The poetry of the Great War is the greatest flowering of verse since Elizabethan times, and it continues to move, provoke and inspire new generations to visit the Western Front. Its power reflects the shock and anger felt by citizen soldiers, mostly young officers, suddenly immersed in industrial war. Though it does not necessarily reflect the reality of generals and staff officers struggling with a new sort of warfare, or the sullen determination to see the thing through of most rankers – evident from their letters home – the poetry is the valid voice of a generation appalled at the carnage.
The anguish of the war poets may be untypical of Other Ranks, whose reaction to mud and bangs was mostly stoical grumbling, but the traumas so eloquently expressed by Owen and Sassoon resonate today. Many see the poor soldiers in the trenches, on both sides of no man’s land, as ‘victims’. The European Union promotes First World War battlefields as evidence of the evils of nationalism.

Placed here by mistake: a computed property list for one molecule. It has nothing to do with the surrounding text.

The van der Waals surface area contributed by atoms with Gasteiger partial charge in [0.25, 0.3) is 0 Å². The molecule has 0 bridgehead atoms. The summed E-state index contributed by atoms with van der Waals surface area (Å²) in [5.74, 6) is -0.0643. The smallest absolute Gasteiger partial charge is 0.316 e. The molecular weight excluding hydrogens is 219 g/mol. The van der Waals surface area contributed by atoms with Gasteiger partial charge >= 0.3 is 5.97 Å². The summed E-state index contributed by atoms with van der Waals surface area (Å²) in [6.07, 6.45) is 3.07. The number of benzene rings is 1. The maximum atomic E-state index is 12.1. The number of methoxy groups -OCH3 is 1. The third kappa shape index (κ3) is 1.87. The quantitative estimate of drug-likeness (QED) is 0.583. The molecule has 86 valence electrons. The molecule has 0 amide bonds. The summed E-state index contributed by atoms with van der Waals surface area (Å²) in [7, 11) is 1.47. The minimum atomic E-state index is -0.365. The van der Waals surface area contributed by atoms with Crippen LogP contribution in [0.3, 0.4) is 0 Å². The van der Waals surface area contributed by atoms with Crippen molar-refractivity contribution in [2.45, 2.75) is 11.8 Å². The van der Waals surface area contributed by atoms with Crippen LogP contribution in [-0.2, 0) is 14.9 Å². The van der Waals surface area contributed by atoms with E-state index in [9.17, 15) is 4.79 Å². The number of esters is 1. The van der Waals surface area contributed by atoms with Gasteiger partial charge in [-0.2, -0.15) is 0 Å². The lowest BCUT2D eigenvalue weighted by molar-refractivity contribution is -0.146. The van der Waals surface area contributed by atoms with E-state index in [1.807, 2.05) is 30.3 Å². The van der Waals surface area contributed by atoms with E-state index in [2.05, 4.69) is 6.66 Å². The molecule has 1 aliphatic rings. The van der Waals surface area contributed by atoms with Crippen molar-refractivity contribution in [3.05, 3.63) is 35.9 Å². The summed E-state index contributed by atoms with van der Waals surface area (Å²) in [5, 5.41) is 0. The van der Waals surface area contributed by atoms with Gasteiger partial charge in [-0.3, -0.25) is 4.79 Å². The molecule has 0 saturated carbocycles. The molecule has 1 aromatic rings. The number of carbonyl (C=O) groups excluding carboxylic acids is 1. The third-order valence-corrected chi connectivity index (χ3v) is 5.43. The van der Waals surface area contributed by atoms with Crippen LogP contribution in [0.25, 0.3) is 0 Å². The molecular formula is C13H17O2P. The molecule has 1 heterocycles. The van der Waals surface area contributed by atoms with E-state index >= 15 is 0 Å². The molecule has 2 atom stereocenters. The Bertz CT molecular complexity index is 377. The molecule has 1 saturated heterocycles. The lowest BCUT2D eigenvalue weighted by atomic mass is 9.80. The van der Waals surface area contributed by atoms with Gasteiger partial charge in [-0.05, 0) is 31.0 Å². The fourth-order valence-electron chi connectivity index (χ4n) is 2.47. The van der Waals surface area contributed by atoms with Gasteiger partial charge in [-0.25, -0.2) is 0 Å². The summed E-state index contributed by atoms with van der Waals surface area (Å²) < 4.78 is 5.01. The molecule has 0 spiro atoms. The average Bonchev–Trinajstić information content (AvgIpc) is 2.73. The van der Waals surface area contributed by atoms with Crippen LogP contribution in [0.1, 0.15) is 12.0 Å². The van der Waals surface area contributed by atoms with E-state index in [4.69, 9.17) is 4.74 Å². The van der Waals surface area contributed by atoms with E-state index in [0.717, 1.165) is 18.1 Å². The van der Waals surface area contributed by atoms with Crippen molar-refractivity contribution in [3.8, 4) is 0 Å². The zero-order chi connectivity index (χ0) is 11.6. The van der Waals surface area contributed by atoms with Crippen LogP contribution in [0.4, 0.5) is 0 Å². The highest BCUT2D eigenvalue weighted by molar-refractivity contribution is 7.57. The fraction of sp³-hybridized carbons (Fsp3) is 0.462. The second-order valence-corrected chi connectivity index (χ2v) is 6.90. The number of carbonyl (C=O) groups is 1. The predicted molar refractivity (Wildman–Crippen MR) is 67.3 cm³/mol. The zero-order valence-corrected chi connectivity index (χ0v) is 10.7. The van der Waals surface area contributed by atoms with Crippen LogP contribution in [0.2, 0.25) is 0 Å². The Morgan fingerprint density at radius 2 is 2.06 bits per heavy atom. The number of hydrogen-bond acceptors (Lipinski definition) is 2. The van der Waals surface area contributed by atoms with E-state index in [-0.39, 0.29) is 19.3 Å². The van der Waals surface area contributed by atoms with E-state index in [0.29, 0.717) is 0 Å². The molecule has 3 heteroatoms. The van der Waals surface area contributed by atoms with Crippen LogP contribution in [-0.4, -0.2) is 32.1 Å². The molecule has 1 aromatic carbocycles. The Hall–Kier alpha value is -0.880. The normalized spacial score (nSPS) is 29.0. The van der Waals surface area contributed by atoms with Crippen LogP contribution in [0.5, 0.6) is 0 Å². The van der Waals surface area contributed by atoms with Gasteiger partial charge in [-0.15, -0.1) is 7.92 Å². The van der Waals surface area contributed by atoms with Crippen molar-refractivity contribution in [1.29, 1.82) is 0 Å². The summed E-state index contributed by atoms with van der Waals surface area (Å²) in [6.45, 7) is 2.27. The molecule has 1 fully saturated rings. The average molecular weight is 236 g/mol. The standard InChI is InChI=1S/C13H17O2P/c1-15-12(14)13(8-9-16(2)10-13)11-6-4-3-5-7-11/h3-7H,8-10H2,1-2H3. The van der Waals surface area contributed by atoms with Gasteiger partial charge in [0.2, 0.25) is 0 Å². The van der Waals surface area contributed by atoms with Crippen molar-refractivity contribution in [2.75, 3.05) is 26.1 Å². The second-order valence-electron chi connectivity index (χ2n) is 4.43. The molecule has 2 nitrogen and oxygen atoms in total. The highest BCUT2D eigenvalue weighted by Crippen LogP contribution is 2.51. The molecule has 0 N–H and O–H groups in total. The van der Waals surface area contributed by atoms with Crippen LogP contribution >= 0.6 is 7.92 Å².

For every Owen traumatized by his ordeal, there is a Captain Greenwell, of the Ox and Bucks Light Infantry, who wrote home during the First Battle of the Somme: ‘It is an extraordinary sort of battle and I wouldn’t have missed it for anything. I think we shall soon enter upon another violent phase. I hope so...’ Bomb school he found ‘ripping’ fun, and in the depths of the wretched winter of 1915, Greenwell confided: ‘My mind is deeply engaged with a grand dinner party I am giving...’
The funeral of Field Marshal Earl Haig in 1928 marked a turning point. Respected, revered even, more people turned out to watch his cortège pass than did for Princess Diana’s funeral. Haig’s young son once spoke of the sudden change in the country’s mood; letters arrived that were no longer reverential. His father became a symbol of the supposed callousness of the ‘chateau general’. To go from hero to butcher almost overnight was traumatic for Haig’s widow and son.